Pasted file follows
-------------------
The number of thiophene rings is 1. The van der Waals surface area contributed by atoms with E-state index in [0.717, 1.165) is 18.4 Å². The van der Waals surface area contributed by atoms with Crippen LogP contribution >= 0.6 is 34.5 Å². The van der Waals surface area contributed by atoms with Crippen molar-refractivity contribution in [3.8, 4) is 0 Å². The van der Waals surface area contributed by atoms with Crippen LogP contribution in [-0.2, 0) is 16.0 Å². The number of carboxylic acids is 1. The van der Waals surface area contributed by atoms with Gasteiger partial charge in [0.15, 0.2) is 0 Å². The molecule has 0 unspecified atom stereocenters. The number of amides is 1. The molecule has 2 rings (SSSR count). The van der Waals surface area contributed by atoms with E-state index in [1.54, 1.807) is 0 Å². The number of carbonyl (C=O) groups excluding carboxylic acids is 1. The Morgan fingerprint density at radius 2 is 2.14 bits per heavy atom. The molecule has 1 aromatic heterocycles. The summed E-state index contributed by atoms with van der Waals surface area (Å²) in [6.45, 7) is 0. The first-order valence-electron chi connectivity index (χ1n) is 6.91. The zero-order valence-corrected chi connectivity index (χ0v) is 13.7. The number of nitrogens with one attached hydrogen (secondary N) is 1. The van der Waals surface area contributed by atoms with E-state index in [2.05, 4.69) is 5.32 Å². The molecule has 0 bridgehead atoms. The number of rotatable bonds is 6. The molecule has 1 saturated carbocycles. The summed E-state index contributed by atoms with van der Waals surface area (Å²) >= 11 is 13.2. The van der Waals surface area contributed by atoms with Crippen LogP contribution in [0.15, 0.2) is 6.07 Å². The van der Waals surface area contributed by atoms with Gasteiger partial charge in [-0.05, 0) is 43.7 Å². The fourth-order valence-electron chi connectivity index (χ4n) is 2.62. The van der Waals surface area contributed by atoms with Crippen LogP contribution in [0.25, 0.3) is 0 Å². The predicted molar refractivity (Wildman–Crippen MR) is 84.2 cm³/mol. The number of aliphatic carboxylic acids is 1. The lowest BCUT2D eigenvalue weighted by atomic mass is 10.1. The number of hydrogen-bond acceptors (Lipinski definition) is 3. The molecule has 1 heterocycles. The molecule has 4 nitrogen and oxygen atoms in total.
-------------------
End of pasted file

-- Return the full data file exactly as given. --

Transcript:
The number of thiophene rings is 1. The van der Waals surface area contributed by atoms with E-state index in [0.717, 1.165) is 18.4 Å². The van der Waals surface area contributed by atoms with Crippen LogP contribution >= 0.6 is 34.5 Å². The van der Waals surface area contributed by atoms with Crippen molar-refractivity contribution in [3.8, 4) is 0 Å². The van der Waals surface area contributed by atoms with Crippen LogP contribution in [-0.2, 0) is 16.0 Å². The number of carboxylic acids is 1. The van der Waals surface area contributed by atoms with Gasteiger partial charge in [0.15, 0.2) is 0 Å². The molecule has 0 unspecified atom stereocenters. The number of amides is 1. The molecule has 2 rings (SSSR count). The van der Waals surface area contributed by atoms with E-state index in [1.54, 1.807) is 0 Å². The number of carbonyl (C=O) groups excluding carboxylic acids is 1. The Morgan fingerprint density at radius 2 is 2.14 bits per heavy atom. The molecule has 1 aromatic heterocycles. The summed E-state index contributed by atoms with van der Waals surface area (Å²) in [6.45, 7) is 0. The first-order valence-electron chi connectivity index (χ1n) is 6.91. The zero-order valence-corrected chi connectivity index (χ0v) is 13.7. The number of nitrogens with one attached hydrogen (secondary N) is 1. The van der Waals surface area contributed by atoms with E-state index in [2.05, 4.69) is 5.32 Å². The molecule has 0 bridgehead atoms. The number of rotatable bonds is 6. The molecule has 1 saturated carbocycles. The summed E-state index contributed by atoms with van der Waals surface area (Å²) >= 11 is 13.2. The van der Waals surface area contributed by atoms with Crippen LogP contribution in [0.15, 0.2) is 6.07 Å². The van der Waals surface area contributed by atoms with Gasteiger partial charge in [-0.05, 0) is 43.7 Å². The fourth-order valence-electron chi connectivity index (χ4n) is 2.62. The van der Waals surface area contributed by atoms with Crippen LogP contribution in [0.25, 0.3) is 0 Å². The predicted molar refractivity (Wildman–Crippen MR) is 84.2 cm³/mol. The number of aliphatic carboxylic acids is 1. The lowest BCUT2D eigenvalue weighted by atomic mass is 10.1. The number of hydrogen-bond acceptors (Lipinski definition) is 3. The molecule has 1 heterocycles. The molecule has 4 nitrogen and oxygen atoms in total.